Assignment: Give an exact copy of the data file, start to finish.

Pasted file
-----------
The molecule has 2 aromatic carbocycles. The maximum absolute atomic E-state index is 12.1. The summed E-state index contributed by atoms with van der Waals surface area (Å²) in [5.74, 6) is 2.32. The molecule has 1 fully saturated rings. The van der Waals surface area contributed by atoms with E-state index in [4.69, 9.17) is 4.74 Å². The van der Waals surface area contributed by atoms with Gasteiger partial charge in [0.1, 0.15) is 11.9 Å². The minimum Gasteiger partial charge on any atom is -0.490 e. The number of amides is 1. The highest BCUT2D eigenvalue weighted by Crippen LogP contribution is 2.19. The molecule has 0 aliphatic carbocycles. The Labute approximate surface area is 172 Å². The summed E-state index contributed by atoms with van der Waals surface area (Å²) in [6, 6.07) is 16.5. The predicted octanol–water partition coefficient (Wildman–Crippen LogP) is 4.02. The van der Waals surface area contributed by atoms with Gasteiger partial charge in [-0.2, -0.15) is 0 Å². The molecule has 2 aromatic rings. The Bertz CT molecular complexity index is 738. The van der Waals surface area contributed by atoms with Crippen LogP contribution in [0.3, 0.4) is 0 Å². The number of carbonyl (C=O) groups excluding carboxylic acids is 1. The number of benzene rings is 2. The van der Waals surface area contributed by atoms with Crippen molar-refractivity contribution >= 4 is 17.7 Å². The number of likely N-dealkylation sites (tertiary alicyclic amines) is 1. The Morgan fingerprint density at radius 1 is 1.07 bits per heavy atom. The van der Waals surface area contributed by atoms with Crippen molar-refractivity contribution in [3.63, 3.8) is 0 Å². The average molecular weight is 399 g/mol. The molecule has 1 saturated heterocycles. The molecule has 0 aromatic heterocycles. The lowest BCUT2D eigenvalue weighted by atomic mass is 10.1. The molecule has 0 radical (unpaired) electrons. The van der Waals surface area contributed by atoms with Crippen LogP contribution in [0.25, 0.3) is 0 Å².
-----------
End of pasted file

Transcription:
The molecule has 2 aromatic carbocycles. The maximum absolute atomic E-state index is 12.1. The summed E-state index contributed by atoms with van der Waals surface area (Å²) in [5.74, 6) is 2.32. The molecule has 1 fully saturated rings. The van der Waals surface area contributed by atoms with E-state index in [4.69, 9.17) is 4.74 Å². The van der Waals surface area contributed by atoms with Gasteiger partial charge in [0.1, 0.15) is 11.9 Å². The minimum Gasteiger partial charge on any atom is -0.490 e. The number of amides is 1. The highest BCUT2D eigenvalue weighted by Crippen LogP contribution is 2.19. The molecule has 0 aliphatic carbocycles. The Labute approximate surface area is 172 Å². The summed E-state index contributed by atoms with van der Waals surface area (Å²) in [6, 6.07) is 16.5. The predicted octanol–water partition coefficient (Wildman–Crippen LogP) is 4.02. The van der Waals surface area contributed by atoms with Gasteiger partial charge in [-0.2, -0.15) is 0 Å². The molecule has 2 aromatic rings. The Bertz CT molecular complexity index is 738. The van der Waals surface area contributed by atoms with Crippen LogP contribution in [0.3, 0.4) is 0 Å². The number of carbonyl (C=O) groups excluding carboxylic acids is 1. The number of benzene rings is 2. The van der Waals surface area contributed by atoms with Crippen molar-refractivity contribution >= 4 is 17.7 Å². The number of likely N-dealkylation sites (tertiary alicyclic amines) is 1. The Morgan fingerprint density at radius 1 is 1.07 bits per heavy atom. The van der Waals surface area contributed by atoms with Crippen molar-refractivity contribution in [3.63, 3.8) is 0 Å². The average molecular weight is 399 g/mol. The molecule has 1 saturated heterocycles. The molecule has 0 aromatic heterocycles. The lowest BCUT2D eigenvalue weighted by atomic mass is 10.1. The molecule has 0 radical (unpaired) electrons. The van der Waals surface area contributed by atoms with Crippen LogP contribution in [0.25, 0.3) is 0 Å².